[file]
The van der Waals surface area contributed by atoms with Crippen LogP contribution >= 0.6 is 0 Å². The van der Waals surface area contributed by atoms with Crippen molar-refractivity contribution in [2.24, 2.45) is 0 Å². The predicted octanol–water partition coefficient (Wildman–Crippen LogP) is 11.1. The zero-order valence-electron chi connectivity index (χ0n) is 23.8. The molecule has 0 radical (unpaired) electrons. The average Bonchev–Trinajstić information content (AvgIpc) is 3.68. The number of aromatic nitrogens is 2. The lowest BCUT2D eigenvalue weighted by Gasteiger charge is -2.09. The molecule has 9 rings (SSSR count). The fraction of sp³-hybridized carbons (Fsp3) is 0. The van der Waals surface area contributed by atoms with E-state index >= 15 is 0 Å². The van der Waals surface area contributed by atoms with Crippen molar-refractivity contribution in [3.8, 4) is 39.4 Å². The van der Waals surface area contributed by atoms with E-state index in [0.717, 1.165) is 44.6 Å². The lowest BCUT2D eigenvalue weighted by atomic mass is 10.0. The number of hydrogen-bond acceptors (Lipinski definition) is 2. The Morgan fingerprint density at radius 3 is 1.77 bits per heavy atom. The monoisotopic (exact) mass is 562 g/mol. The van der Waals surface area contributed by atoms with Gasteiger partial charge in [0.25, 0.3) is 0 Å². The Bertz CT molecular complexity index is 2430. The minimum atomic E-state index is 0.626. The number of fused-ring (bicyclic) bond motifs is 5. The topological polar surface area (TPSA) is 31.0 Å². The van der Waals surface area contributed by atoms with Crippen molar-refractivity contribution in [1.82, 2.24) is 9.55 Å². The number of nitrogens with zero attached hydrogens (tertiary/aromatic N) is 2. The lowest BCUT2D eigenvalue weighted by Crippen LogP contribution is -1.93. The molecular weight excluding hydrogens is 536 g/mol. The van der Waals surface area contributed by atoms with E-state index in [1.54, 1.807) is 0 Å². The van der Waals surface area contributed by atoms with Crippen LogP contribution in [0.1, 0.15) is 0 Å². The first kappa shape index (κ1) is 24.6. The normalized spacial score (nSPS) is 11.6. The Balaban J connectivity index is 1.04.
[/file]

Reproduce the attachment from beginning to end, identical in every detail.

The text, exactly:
The van der Waals surface area contributed by atoms with Crippen LogP contribution >= 0.6 is 0 Å². The van der Waals surface area contributed by atoms with Crippen molar-refractivity contribution in [2.24, 2.45) is 0 Å². The predicted octanol–water partition coefficient (Wildman–Crippen LogP) is 11.1. The zero-order valence-electron chi connectivity index (χ0n) is 23.8. The molecule has 0 radical (unpaired) electrons. The average Bonchev–Trinajstić information content (AvgIpc) is 3.68. The number of aromatic nitrogens is 2. The lowest BCUT2D eigenvalue weighted by Gasteiger charge is -2.09. The molecule has 9 rings (SSSR count). The fraction of sp³-hybridized carbons (Fsp3) is 0. The van der Waals surface area contributed by atoms with E-state index >= 15 is 0 Å². The van der Waals surface area contributed by atoms with Crippen molar-refractivity contribution in [3.8, 4) is 39.4 Å². The van der Waals surface area contributed by atoms with E-state index in [0.717, 1.165) is 44.6 Å². The lowest BCUT2D eigenvalue weighted by atomic mass is 10.0. The number of hydrogen-bond acceptors (Lipinski definition) is 2. The Morgan fingerprint density at radius 3 is 1.77 bits per heavy atom. The monoisotopic (exact) mass is 562 g/mol. The van der Waals surface area contributed by atoms with Gasteiger partial charge in [0.25, 0.3) is 0 Å². The Bertz CT molecular complexity index is 2430. The minimum atomic E-state index is 0.626. The number of fused-ring (bicyclic) bond motifs is 5. The topological polar surface area (TPSA) is 31.0 Å². The van der Waals surface area contributed by atoms with Crippen molar-refractivity contribution in [1.82, 2.24) is 9.55 Å². The number of nitrogens with zero attached hydrogens (tertiary/aromatic N) is 2. The lowest BCUT2D eigenvalue weighted by Crippen LogP contribution is -1.93. The molecular weight excluding hydrogens is 536 g/mol. The van der Waals surface area contributed by atoms with E-state index in [1.54, 1.807) is 0 Å². The van der Waals surface area contributed by atoms with Crippen LogP contribution in [0.1, 0.15) is 0 Å². The first kappa shape index (κ1) is 24.6. The normalized spacial score (nSPS) is 11.6. The Balaban J connectivity index is 1.04.